In a move that could establish a precedent for global lawmakers, Australia said it would create an office to police Google and Facebook. Governments from Europe to the U.S. have been working to face concerns from “fake news” to anti-trust issues, Reuters reported.
Canberra would create an Australian Competition and Consumer Commission (ACCC) branch to look into how firms tap into algorithms to match viewers with advertisements to generate income. The new office was among 23 recommendations from the ACCC, along with protections for the news media, strengthening privacy laws and a code of conduct for internet companies regarding how they profit from user content.
Australian Treasurer Josh Frydenberg said per reports that Facebook’s $5 billion fine in the United States for breaches of privacy demonstrates that regulators are now taking issues into serious consideration. Frydenberg said, according to the outlet, “These companies are among the most powerful and valuable in the world.”
Frydenberg said the government wanted to “lift the veil” on the firms’ algorithms that are used to monetize as well as collect the data of users. He reportedly accepted the ACCC’s “overriding conclusion that there is a need for reform.”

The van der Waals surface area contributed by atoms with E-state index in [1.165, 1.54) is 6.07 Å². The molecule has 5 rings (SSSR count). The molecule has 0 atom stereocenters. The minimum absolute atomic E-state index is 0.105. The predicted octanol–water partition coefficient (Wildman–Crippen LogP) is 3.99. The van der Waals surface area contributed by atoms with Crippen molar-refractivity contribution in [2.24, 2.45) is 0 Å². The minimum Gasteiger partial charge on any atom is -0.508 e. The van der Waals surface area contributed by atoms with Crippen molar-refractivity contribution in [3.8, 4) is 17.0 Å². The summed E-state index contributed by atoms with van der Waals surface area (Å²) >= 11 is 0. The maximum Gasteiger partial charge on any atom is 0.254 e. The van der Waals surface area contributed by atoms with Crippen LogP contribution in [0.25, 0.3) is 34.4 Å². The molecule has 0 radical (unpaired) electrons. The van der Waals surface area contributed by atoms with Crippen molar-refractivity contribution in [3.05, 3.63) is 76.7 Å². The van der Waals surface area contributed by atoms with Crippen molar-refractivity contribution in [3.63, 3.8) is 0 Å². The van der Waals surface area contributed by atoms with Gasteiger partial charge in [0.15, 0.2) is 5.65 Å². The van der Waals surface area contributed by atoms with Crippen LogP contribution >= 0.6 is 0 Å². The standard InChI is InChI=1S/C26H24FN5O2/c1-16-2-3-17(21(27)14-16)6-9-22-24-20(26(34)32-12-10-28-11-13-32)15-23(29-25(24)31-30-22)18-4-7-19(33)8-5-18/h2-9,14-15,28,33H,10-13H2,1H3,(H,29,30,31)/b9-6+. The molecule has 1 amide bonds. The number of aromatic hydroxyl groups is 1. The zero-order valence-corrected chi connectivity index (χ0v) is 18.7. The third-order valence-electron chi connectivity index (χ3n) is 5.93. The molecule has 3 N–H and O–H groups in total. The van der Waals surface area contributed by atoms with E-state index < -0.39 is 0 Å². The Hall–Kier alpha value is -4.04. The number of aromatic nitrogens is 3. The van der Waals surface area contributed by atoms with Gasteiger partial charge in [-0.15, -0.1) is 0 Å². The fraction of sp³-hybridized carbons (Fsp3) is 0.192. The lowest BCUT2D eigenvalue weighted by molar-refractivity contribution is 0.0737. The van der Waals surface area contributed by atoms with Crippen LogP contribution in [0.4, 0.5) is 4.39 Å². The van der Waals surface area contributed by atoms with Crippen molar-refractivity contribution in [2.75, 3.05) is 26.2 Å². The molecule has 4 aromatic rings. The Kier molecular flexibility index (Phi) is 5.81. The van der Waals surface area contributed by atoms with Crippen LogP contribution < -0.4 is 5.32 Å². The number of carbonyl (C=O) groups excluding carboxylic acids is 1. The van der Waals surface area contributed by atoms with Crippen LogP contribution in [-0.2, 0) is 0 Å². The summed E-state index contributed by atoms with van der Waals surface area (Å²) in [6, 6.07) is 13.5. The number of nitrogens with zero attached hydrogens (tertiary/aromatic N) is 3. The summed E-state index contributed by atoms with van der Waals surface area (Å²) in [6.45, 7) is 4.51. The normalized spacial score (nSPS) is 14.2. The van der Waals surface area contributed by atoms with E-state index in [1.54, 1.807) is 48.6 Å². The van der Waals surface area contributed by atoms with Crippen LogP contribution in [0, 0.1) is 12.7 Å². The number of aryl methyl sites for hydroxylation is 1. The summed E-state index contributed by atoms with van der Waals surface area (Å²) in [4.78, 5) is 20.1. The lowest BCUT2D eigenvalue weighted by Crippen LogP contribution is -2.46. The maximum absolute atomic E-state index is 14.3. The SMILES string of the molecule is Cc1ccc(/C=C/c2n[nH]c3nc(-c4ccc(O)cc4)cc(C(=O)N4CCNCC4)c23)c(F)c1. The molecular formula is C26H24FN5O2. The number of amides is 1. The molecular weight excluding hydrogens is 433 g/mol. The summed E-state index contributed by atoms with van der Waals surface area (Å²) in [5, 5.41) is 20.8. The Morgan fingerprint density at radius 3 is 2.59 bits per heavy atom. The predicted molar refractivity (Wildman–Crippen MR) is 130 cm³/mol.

The news comes as it was reported earlier this month that the Federal Trade Commission and Facebook had reached a tentative decision to settle ongoing privacy issues with a $5 billion settlement. The commission voted to approve the settlement with a 3-2 vote along the party lines of Republicans and Democrats, with the former having the majority. The issue per reports earlier this month will now move to the Justice Department for review.
The settlement was also said to encompass new directives on how Facebook can handle the privacy of its users going in the future. Facebook was said to be anticipating the fine and noted in April that it was going to have to pay an amount around that figure.